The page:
Article

MicroRNA Processing Pathway Regulates Olfactory Neuron Morphogenesis

Howard Hughes Medical Institute, Department of Biology, Stanford University, Stanford, CA 94305, USA.
Current Biology (Impact Factor: 9.92). 12/2008; 18(22):1754-9. DOI: 10.1016/j.cub.2008.09.045
Source: PubMed

ABSTRACT The microRNA (miRNA) processing pathway produces miRNAs as posttranscriptional regulators of gene expression. The nuclear RNase III Drosha catalyzes the first processing step together with the dsRNA binding protein DGCR8/Pasha generating pre-miRNAs [1, 2]. The next cleavage employs the cytoplasmic RNase III Dicer producing miRNA duplexes [3, 4]. Finally, Argonautes are recruited with miRNAs into an RNA-induced silencing complex for mRNA recognition (Figure 1A). Here, we identify two members of the miRNA pathway, Pasha and Dicer-1, in a forward genetic screen for mutations that disrupt wiring specificity of Drosophila olfactory projection neurons (PNs). The olfactory system is built as discrete map of highly stereotyped neuronal connections [5, 6]. Each PN targets dendrites to a specific glomerulus in the antennal lobe and projects axons stereotypically into higher brain centers [7-9]. In selected PN classes, pasha and Dicer-1 mutants cause specific PN dendrite mistargeting in the antennal lobe and altered axonal terminations in higher brain centers. Furthermore, Pasha and Dicer-1 act cell autonomously in postmitotic neurons to regulate dendrite and axon targeting during development. However, Argonaute-1 and Argonaute-2 are dispensable for PN morphogenesis. Our findings suggest a role for the miRNA processing pathway in establishing wiring specificity in the nervous system.

Download full-text

Full-text

Available from: Audrey P Fan, Jun 20, 2015
0 Followers
 · 
110 Views
  • Source
    [Show abstract] [Hide abstract]
    ABSTRACT: Precise connections established between pre- and postsynaptic partners during development are essential for the proper function of the nervous system. The olfactory system detects a wide variety of odorants and processes the information in a precisely connected neural circuit. A common feature of the olfactory systems from insects to mammals is that the olfactory receptor neurons (ORNs) expressing the same odorant receptor make one-to-one connections with a single class of second-order olfactory projection neurons (PNs). This represents one of the most striking examples of targeting specificity in developmental neurobiology. Recent studies have uncovered central roles of transmembrane and secreted proteins in organizing this one-to-one connection specificity in the olfactory system. Here, we review recent advances in the understanding of how this wiring specificity is genetically controlled and focus on the mechanisms by which transmembrane and secreted proteins regulate different stages of the Drosophila olfactory circuit assembly in a coordinated manner. We also discuss how combinatorial coding, redundancy, and error-correcting ability could contribute to constructing a complex neural circuit in general.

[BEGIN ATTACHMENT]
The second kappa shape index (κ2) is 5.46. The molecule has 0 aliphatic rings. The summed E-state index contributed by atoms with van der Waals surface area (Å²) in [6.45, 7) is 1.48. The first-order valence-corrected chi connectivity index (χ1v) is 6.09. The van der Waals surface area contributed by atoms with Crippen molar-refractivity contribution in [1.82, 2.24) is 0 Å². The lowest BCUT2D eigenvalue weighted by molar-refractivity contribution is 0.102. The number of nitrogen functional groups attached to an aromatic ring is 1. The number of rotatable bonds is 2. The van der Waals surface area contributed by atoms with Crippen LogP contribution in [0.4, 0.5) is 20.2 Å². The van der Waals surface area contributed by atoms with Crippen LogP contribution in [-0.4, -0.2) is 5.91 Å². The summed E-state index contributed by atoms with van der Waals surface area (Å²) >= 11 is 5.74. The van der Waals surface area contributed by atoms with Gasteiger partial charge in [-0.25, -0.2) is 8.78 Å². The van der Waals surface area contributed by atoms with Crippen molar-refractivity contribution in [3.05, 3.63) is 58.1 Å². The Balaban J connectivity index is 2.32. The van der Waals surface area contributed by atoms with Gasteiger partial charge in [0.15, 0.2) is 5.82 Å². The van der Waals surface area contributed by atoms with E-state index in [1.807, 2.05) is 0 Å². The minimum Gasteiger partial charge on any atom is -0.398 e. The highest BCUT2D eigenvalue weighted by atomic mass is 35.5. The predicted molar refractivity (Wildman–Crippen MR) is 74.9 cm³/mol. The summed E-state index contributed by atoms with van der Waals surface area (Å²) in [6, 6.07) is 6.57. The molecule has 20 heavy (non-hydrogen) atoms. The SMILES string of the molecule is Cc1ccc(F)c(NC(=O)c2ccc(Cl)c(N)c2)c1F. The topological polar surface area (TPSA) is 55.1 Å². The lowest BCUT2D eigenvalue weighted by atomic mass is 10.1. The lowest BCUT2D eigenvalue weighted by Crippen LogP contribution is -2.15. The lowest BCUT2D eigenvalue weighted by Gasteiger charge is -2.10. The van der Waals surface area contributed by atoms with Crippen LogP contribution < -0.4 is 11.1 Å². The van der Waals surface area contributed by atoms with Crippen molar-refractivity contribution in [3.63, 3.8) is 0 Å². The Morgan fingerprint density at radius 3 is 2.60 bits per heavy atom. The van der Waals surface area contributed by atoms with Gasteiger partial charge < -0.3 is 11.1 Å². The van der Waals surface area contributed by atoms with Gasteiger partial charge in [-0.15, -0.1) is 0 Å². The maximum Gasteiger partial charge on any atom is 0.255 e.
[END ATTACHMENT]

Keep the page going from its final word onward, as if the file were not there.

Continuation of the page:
Genetics 01/2014; 196(1):17-29. DOI:10.1534/genetics.113.154336 · 4.87 Impact Factor
  • Source
    [Show abstract] [Hide abstract]
    ABSTRACT: The nervous system equips us with capability to adapt to many conditions and circumstances. We rely on an armamentarium of intricately formed neural circuits for many of our adaptive strategies. However, this capability also depends on a well-conserved toolkit of different molecular mechanisms that offer not only compensatory responses to a changing world, but also provide plasticity to achieve changes in cellular state that underlie a broad range of processes from early developmental transitions to life-long memory. Among the molecular tools that mediate changes in cellular state, our understanding of posttranscriptional regulation of gene expression is expanding rapidly. Part of the "epigenetic landscape" that shapes the deployment and robust regulation of gene networks during the construction and the remodeling of the brain is the microRNA system controlling both levels and translation of messenger RNA. Here we consider recent advances in the study of microRNA-mediated regulation of synaptic form and function.
    Neuron 08/2012; 75(3):363-79. DOI:10.1016/j.neuron.2012.07.005 · 15.98 Impact Factor
  • Source
    [Show abstract] [Hide abstract]
    ABSTRACT: Argonaute 1 (Ago1) is a member of the Argonaute/PIWI protein family involved in small RNA-mediated gene regulation. In Drosophila, Ago1 plays a specific role in microRNA (miRNA) biogenesis and function. Previous studies have demonstrated that Ago1 regulates the fate of germline stem cells. However, the function of Ago1 in other aspects of oogenesis is still elusive. Here we report the function of Ago1 in developing egg chambers. We find that Ago1 protein is enriched in the oocytes and is also highly expressed in the cytoplasm of follicle cells. Clonal analysis of multiple ago1 mutant alleles shows that many mutant egg chambers contain only 8 nurse cells without an oocyte which is phenocopied in dicer-1, pasha and drosha mutants. Our results suggest that Ago1 and its miRNA biogenesis partners play a role in oocyte determination and germline cell division in Drosophila.
    Developmental Biology 03/2012; 365(2):384-94. DOI:10.1016/j.ydbio.2012.03.005 · 3.64 Impact Factor